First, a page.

Andreas Demeter是来自德国的一名摄影师、DJ、音乐制作人和艺术总监,现居香港。在2016年至2017年期间,他用35mm胶片拍摄了《Kowloon Wasted Youth》系列,作为一个记录生活的视觉日记,所有照片都没有经过任何后期编辑。

Demeter says about the series, “I wanted to give a glimpse into the odd beauty, seductive charm and harsh contrasts below the shiny surface of this hopelessly overpopulated post-colonial melting pot of Eastern and Western culture that likes to dub itself ‘Asia’s World City’ – a term that is being scoffed at by the local youth of today in a time of weltschmerz and political uncertainty, grasping for freedom and autonomy, while being forced to give in to the slow and sneaky erosion of hypercapitalism.”


Demeter在介绍这一摄影系列时表示:”我想展现那些奇特的美丽、诱人的魅力,以及在这个人口极度过剩的后殖民地、东方和西方文化的大熔炉中,光鲜繁荣的表面之下强烈的矛盾对比。这座城市自称为‘亚洲的世界都市’,然而,在这个充满悲观主义和政治不确定的时期,对于那些想要获得自由和自主权、又不得不屈服于超资本主义缓慢而诡秘的侵蚀的香港青年来说,这只是一个充满讽刺意味的称号。”

For Demeter, Kowloon encompasses a more authentic side of Hong Kong, in contrast to the shiny skyscrapers and sterilized streets of Hong Kong Island. Through his series, he hopes to capture a side of Hong Kong’s youth culture that is “a lot more local, charismatic, charming, and authentic.”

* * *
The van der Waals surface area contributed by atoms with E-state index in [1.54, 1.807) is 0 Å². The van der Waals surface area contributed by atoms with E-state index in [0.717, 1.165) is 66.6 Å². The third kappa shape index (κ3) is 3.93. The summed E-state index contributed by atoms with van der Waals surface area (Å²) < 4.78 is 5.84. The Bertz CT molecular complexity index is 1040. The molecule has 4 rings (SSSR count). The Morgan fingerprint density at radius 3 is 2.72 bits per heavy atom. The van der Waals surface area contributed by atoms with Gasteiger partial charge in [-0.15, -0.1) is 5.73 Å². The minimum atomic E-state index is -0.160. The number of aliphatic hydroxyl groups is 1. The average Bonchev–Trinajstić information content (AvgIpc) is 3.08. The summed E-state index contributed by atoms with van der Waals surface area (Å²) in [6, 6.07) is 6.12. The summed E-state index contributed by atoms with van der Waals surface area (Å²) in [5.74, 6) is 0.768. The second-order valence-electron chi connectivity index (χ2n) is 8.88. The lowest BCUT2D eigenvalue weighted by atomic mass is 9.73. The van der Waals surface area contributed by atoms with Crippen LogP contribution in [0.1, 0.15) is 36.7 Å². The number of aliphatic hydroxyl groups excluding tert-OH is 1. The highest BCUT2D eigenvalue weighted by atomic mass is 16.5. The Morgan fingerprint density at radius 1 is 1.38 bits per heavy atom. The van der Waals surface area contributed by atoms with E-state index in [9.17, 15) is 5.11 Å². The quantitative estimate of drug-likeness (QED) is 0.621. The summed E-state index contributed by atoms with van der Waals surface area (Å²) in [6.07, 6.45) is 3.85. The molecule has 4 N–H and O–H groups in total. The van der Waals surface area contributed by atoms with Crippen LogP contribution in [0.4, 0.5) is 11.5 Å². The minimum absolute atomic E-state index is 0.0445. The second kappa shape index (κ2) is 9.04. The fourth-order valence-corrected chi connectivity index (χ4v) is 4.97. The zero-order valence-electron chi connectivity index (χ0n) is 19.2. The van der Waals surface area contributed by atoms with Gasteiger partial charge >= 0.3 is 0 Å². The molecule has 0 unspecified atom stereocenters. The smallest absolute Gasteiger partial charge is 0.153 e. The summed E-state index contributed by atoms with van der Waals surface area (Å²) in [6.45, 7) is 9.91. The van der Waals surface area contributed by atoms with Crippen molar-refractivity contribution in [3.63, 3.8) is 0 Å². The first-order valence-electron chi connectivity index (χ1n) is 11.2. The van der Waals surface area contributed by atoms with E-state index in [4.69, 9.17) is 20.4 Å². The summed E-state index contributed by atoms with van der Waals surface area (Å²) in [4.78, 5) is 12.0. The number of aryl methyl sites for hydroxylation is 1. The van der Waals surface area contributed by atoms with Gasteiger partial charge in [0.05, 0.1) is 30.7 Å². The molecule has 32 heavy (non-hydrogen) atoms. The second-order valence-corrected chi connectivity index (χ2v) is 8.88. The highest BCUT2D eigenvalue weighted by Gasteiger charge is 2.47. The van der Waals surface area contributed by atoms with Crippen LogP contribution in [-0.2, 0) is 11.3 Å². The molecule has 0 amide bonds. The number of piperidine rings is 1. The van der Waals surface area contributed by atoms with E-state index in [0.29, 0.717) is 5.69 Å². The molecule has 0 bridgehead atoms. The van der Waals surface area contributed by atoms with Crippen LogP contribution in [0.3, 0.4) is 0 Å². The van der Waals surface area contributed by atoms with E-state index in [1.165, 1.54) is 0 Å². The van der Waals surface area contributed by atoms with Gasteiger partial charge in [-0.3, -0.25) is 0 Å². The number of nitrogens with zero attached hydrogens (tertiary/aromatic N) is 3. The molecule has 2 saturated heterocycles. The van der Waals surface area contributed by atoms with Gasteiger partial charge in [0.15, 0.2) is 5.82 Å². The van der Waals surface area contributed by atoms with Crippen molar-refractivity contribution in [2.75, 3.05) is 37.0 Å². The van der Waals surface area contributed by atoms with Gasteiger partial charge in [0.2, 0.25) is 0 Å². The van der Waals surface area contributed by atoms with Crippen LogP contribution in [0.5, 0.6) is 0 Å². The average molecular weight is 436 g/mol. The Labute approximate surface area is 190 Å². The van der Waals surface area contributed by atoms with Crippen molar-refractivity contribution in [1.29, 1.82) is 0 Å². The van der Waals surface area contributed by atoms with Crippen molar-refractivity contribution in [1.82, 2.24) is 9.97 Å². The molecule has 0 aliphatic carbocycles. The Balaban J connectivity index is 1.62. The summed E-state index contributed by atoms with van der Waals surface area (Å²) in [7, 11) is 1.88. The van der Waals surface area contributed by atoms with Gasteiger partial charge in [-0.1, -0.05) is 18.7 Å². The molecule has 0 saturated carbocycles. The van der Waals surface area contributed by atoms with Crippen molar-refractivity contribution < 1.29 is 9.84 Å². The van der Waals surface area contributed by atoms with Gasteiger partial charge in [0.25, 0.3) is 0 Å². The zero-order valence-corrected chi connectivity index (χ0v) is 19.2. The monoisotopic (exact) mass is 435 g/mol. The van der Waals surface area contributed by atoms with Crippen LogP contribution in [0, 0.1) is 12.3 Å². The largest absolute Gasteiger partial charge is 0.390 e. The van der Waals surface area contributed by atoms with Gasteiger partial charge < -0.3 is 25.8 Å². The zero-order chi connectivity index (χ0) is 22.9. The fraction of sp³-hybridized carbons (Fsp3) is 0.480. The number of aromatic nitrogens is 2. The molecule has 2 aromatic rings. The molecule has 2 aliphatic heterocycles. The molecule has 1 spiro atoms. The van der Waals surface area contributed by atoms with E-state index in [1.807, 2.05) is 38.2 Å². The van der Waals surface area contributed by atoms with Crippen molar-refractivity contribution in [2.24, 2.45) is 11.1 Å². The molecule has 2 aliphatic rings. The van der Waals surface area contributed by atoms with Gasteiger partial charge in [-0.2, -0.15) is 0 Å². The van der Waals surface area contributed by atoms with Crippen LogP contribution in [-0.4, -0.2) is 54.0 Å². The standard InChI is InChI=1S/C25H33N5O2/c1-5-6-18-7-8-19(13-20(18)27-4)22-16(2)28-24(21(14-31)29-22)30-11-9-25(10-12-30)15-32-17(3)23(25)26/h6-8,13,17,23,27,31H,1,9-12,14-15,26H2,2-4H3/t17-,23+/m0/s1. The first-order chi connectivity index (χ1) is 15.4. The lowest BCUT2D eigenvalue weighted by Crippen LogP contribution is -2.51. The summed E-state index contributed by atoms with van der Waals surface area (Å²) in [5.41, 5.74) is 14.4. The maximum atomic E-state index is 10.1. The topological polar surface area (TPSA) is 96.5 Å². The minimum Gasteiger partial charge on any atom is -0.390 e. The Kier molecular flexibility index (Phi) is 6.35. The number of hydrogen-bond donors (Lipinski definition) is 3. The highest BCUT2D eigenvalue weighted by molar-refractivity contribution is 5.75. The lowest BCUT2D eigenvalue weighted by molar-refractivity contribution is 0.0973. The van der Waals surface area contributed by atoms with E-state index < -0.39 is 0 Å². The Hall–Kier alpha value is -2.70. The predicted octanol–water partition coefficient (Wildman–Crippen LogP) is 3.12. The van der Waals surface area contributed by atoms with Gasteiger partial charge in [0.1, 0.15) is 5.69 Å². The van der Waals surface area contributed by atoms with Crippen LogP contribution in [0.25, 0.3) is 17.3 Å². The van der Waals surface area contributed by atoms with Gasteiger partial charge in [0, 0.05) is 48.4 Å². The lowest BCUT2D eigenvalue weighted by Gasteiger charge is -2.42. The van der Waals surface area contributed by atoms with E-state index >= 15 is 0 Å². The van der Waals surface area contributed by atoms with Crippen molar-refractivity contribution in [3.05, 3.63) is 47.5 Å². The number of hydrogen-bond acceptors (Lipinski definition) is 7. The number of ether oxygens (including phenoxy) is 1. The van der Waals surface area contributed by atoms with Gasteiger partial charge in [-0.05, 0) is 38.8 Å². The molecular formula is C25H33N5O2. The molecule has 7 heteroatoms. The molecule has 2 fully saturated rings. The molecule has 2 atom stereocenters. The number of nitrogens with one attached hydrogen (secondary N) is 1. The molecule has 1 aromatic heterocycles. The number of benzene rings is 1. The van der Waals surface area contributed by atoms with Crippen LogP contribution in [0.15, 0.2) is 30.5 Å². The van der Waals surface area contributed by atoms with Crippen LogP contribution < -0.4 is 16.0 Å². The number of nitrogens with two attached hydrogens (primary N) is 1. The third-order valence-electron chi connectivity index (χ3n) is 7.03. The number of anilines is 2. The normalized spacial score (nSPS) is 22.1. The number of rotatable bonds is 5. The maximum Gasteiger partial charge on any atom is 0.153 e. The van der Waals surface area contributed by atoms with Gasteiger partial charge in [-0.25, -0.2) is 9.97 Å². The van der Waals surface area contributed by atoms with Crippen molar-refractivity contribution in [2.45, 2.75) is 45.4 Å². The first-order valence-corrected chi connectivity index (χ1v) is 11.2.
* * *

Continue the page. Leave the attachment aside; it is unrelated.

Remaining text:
对于Demeter来说,与香港岛的摩天大楼和干净街道相比,九龙代表着香港更真实的一面。通过这一个摄影系列,他希望能够体现出他眼中”更地道,更有魅力和更真实“的香港青年文化。

Tumblrandreasdemeter.com
Instagram: @dredogue

 

Contributor: George Zhi Zhao


Tumblrandreasdemeter.com
Instagram: @dredogue

 

供稿人: George Zhi Zhao

DERIVE

Cody Ellingham is a designer and art director based in Tokyo, Japan. After moving to Tokyo in 2012, he became mesmerized by “the urban landscape and neon fantasies of the world’s first cyberpunk city.” His multimedia project DERIVE uses reflection and unique perspectives to explore his experience of the metropolis.


Cody Ellingham是居住在日本东京的设计师和艺术总监。 2012年搬到东京后,他被“世界第一个赛博朋克(cyberpunk)城市的霓虹灯夜景”迷住了。他的多媒体项目——《DERIVE》,使用反射和独特的视角探索着他在这个大都市的生活。

Website: cbje.jp
Facebook: ~/derive.tokyo
Instagram: @cbje_tokyo

 

Contributor: George Zhi Zhao


网站: cbje.jp
脸书: ~/derive.tokyo
Instagram: @cbje_tokyo

 

Contributor: George Zhi Zhao